Jeffrey Keller, Ph.D.
Hibernia National Bank/Edward G. Schleider Chair
Director, Institute for Dementia Research & Prevention
Dir for Basic Research-Preventive Medicine & Healthy Aging
Institute for Dementia Research
B.S. University of Kentucky, 1996
Ph.D. University of Kentucky, 1999
Molecular and Cellular Biology
Below are some of the funded projects in Dr Keller’s laboratory which are focused on aging, oxidative stress, proteasome, and Alzheimer’s disease research. In addition to these projects, Dr Keller is working on 2 new major research efforts. First, Dr Keller is working on understanding the ability of a high fat diet to modulate brain function and brain pathology during aging. These efforts are a part of a multi-group effort at the PBRC and will result in the submission of a Program Project Grant proposal in early 2009. Secondly, Dr Keller has worked with others at PBRC to establish the Institute for Dementia Research & Prevention
. This institute will include a longitudinal study of aging and dementia in individuals in Louisiana aged 60 and over, as well as include a platform for the identification of therapeutics for the prevention of dementia. Those interested in learning more on any of these research efforts, or wanting to participate in these research efforts, are encouraged to contact the IDRP at (225) 763-2973 or firstname.lastname@example.org
Dr Keller for more details.
NIH/NIA 2PO1 AG005119 (Keller-Principal Investigator)
“The RAGE receptor and beta amyloid induced oxidative stress toxicity”
This project of the PPG examines the mechanism by which RAGE signaling contributes to A-beta induced toxicity and oxidative stress.
NIH/NIA 1RO1 AG025771 (Keller-Principal Investigator)
“Dietary restriction, aging and the proteasome”
This project quantified the changes in proteasome function in non-CNS tissues (immune, skeletal, hepatic, cardiovascular systems) that occur in response to aging and dietary restriction. Additionally, this grant will examine the effects of proteasome inhibition on non-CNS cells, and determine which features of aging are mediated by proteasome inhibition. These studies also explore the relationship between protein synthesis and protein degradation in non-CNS systems.
NIH/NIA 1RO1 AG029885 (Keller-Principal Investigator)
“Dietary restriction and proteasome mediated protein degradation in the CNS”.
This project quantified the changes in proteasome function in the CNS that occurs in response to aging and dietary restriction. Additionally, this grant will examine the effects of proteasome inhibition on CNS cells, and determine which features of aging are mediated by proteasome inhibition in the CNS. These studies also explore the relationship between the proteasome and oxidized protein regulation in the CNS.
Alzheimer’s Association Investigator Initiated Research Grant (Keller-Principal Investigator)
“HDAC inhibitors in in vitro and in vivo models of beta amyloid toxicity”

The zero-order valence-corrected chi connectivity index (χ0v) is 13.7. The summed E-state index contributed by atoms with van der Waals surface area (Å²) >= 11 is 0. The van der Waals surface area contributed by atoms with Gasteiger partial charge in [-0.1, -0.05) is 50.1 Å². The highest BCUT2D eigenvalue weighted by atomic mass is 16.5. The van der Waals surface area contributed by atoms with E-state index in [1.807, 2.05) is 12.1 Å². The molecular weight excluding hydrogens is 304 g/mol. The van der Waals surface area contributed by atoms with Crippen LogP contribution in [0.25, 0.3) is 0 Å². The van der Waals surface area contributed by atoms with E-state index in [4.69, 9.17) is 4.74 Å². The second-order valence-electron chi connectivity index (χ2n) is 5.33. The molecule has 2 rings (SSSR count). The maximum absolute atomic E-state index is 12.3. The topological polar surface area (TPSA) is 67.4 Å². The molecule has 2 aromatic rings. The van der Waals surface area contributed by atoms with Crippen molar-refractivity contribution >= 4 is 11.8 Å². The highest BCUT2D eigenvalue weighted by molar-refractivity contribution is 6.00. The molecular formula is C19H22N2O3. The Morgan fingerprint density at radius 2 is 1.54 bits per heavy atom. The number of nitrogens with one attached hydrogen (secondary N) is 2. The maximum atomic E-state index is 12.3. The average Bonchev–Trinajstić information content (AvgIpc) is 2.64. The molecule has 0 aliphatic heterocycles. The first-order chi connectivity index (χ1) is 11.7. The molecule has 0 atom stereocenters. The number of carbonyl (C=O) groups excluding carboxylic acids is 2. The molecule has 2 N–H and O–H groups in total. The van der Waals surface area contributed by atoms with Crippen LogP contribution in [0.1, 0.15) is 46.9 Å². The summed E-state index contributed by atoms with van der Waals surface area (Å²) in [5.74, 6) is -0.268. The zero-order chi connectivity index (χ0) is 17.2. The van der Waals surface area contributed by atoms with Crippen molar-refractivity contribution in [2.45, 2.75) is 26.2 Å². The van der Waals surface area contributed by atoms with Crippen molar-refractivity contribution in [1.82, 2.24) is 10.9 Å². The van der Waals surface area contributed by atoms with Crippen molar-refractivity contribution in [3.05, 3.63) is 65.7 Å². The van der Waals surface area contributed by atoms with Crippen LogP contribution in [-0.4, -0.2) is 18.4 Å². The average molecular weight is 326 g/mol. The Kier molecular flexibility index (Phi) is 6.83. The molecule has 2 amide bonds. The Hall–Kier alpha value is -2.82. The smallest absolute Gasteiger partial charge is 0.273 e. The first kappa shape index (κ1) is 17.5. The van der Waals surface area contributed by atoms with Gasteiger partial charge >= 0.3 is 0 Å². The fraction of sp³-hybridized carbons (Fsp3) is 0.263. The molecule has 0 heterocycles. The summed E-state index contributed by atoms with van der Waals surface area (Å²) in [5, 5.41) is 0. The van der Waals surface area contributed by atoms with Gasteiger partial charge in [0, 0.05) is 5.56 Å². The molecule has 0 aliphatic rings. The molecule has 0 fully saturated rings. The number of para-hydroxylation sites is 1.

The goal of this proposal is to elucidate the therapeutic potential of histone deacytlase (HDAC) inhibitors in experimental model of beta amyloid toxicity. HDACs are commonly utilized in the treatment of some cancers and may provide benefit towards beta amyloid toxicity. These studies are intended to elucidate the ability of these compounds to be therapeutic in AD.
Keller JN, Schmidt FA, Ding Q, Chen Q, Scheff SW, Butterfield DA, Markesbery WR (2005) Increased oxidative stress in mild cognitive impairment. Neurology 64, 1152-1156.
Chen Q, Li F, Thorpe J, Dohmen RJ, Keller JN (2005) Extension of lifespan and decreased
oxidative stress in yeast expressing UMP1: central role for the proteasome? Free Radical
Biol Med 40, 120-126.
Ding Q, Li F, Chen Q, Markesbery WR, Keller JN (2005) Ribosome dysfunction is an early event in AD. J Neurosci 25, 9171-9175.
Ding Q, Dimayuga E, Markesbery WR, Keller JN (2006) Proteasome inhibition induces reversible impairments in protein synthesis. FASEB J 20, 1055-1063.
Ding Q, Cecarini V, Keller JN (2007) Interplay between protein synthesis and degradation in the CNS: physiological and pathological implications. Trends Neurosci. 30, 31-36.
Murphy MP, Beckett TL, Ding Q, Patel E, Markesbery WR, St Clair DK, LeVine H, Keller JN (2007) Abeta solubility and deposition during AD progression and in APP x PS1 knock-in mice. Neurobiol Dis. 27(3):301-11.
Zhang L, Li F, Dimayuga E, Craddock J, Keller JN. (2007) Effects of aging and dietary restriction on ubiquitination, sumoylation, and the proteasome in the spleen. FEBS Lett. 581(28):5543-7.
Li F, Zhang L, Craddock J, Bruce-Keller AJ, Dasuri K, Nguyen A, Keller JN.(2008) Aging
and dietary restriction effects on ubiquitination, sumoylation, and the proteasome in the
heart. Mech Ageing Dev. Sep;129(9):515-21.
Nelson PT, Smith CD, Abner EA, Schmitt FA, Scheff SW, Davis GJ, Keller JN, Jicha GA, David D, Wang WX, Hartman A, Katz DG, Markesbery WR. (2008) Human cerebral neuropathology of Type 2 diabetes mellitus. Biochim Biophys Acta. (In press)
Zhang L, Bruce-Keller AJ, Dasuri K, Nguyen A, Liu Y, Keller JN. (2008) Diet-Induced Metabolic Disturbances as modulators of brain homeostasis. Biochim Biophys Acta, (In press)